Rent a Room. The simplest real estate investment could be the one you’ve already made. If your home has a spare room, rent it out. If you don’t want a long-term tenant, consider listing part of your home on a site like Airbnb. Renters are somewhat prescreened by the site and Airbnb has a host guarantee that provides protection from damages. We’re happy to help buyers find homes with extra space for a rental.

Pros and Cons of Flipping a Home. It’s a simple system: buy an underpriced home that needs work, spend as little as possible to renovate it quickly, then resell it at a profit. This is harder to do than it looks on TV. Flipping is risky because your profit depends on having a very accurate estimate of what it will cost to make the home marketable. Work with a contractor who’s good at estimating and managing projects but remember, even experienced builders can’t see hidden issues. Another risk is the length of time you hold onto the property—your profit shrinks as you keep paying the mortgage. You’ll lower this risk if you live in the house while fixing it.

Consider a Rental Property. One way to do this is by “house hacking”—either buy a house or condo you occupy and rent out the spare rooms, or buy a multi-unit rental building and live in one of the units. We can help you purchase properties with up to four units financed with a residential mortgage. Another way to go is to buy and rent out an entire investment property. Make sure all expenses are less than the rental income, including the cost of a property manager if you don’t want to be one. Check that the market you invest in is growing in population and jobs.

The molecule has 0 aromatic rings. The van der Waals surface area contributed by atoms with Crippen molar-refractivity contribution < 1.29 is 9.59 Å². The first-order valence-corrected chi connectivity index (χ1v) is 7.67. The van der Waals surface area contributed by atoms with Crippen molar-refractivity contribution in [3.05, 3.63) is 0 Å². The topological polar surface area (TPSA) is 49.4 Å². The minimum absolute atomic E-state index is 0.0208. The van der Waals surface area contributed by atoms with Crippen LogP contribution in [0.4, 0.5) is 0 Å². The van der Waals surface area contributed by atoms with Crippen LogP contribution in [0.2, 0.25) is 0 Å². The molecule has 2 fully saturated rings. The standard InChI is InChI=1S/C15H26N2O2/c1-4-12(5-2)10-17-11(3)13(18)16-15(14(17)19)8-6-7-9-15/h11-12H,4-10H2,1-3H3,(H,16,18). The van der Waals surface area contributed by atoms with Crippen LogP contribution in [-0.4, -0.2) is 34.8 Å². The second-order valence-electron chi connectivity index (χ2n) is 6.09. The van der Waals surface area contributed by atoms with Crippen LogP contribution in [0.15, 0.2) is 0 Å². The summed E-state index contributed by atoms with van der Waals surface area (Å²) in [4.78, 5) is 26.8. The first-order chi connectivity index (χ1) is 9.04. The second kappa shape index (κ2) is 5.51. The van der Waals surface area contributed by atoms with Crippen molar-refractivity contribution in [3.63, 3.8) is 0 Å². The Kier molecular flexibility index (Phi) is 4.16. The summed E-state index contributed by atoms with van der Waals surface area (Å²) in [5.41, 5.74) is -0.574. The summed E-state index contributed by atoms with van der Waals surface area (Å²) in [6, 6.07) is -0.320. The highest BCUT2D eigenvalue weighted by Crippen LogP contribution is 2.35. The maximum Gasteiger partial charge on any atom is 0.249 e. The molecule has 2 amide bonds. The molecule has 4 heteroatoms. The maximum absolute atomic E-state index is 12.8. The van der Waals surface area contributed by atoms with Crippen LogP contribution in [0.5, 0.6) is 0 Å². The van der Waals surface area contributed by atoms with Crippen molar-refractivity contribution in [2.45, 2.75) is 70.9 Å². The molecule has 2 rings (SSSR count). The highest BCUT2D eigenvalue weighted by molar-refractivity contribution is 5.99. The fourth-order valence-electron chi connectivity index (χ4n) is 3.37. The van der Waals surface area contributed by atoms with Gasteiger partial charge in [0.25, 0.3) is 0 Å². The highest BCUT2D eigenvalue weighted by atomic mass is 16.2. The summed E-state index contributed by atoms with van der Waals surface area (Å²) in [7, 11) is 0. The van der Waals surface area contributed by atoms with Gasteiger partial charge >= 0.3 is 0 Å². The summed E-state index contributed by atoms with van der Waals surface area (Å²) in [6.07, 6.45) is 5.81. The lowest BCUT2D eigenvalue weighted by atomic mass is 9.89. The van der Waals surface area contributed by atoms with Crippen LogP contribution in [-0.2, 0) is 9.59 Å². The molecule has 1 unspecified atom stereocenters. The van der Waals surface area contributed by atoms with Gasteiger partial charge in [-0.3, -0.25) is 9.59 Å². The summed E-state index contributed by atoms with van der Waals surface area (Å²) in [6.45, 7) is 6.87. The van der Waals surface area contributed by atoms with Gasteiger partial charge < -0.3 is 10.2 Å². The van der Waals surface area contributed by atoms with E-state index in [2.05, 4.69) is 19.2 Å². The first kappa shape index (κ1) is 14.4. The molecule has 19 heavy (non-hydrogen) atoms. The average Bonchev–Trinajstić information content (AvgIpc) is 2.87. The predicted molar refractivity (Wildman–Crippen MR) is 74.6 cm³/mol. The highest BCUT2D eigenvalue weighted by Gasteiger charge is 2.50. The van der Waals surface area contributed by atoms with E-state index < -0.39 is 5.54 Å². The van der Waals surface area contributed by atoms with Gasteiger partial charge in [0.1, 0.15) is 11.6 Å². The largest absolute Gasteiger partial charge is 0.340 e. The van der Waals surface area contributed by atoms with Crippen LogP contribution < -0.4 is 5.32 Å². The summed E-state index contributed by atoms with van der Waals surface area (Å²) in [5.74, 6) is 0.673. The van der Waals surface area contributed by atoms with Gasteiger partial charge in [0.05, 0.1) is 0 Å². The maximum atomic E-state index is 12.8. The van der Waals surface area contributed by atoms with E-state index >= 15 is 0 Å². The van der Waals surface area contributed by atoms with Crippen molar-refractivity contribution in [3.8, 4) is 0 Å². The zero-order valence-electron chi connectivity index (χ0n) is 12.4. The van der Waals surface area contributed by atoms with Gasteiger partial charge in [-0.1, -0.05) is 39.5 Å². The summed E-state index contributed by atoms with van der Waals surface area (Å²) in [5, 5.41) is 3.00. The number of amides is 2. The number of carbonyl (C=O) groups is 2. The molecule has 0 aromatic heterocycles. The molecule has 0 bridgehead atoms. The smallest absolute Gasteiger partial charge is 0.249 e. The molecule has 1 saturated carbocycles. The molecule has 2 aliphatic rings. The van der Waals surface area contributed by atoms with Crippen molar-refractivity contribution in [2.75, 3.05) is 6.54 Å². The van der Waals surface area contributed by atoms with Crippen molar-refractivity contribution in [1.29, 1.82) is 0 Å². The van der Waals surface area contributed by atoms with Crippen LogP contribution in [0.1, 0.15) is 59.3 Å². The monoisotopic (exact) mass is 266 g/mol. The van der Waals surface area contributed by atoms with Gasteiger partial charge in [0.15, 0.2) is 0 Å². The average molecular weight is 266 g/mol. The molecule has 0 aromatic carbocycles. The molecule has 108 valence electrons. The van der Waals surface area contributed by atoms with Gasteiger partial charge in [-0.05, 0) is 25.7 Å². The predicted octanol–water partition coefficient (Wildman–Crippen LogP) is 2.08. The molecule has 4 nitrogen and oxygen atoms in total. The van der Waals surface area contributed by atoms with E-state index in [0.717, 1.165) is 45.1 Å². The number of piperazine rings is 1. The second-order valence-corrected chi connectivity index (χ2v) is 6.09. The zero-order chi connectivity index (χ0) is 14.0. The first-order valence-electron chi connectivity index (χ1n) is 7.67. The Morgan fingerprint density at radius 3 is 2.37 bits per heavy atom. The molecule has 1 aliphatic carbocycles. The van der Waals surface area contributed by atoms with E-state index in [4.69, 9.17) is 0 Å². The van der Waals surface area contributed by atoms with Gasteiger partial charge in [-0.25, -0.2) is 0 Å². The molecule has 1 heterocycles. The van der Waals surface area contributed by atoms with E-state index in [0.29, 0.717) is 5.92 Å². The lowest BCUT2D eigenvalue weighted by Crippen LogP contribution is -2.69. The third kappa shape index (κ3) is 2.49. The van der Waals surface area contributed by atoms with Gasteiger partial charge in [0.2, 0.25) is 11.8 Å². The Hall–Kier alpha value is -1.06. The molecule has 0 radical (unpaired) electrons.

Think About Buying a REIT (real estate investment trust). REITs are companies that own commercial real estate, such as office buildings, retail spaces, hotels, and residential rental properties. REITs tend to pay high dividends, which retirees can take, while others automatically reinvest the dividends to build their investment. The two types depend on whether they are publicly traded or not. Non-traded REITs are not easily sold and might be difficult to value. Publicly traded REITs trade on an exchange like a stock. You may want to start with publicly-traded REITs you buy through a broker.
You can open an account online in a few minutes and many companies don’t require an initial investment, although a REIT may require a minimum. As with all investments, consult with a financial professional before making any decisions.

Research Real Estate Crowdfunding Sites. Examples of these investment platforms include CrowdStreet, RealtyMogul, and Fundraise. Here are Investopedia’s top 6 for 2020. Investors on these sites hope to get monthly or quarterly distributions from financing projects through debt or equity. Tread carefully here: investments are speculative with a significant amount of risk; you can’t easily sell them like a stock, and there are platform fees. Be sure to consult with a financial professional before making any decisions.


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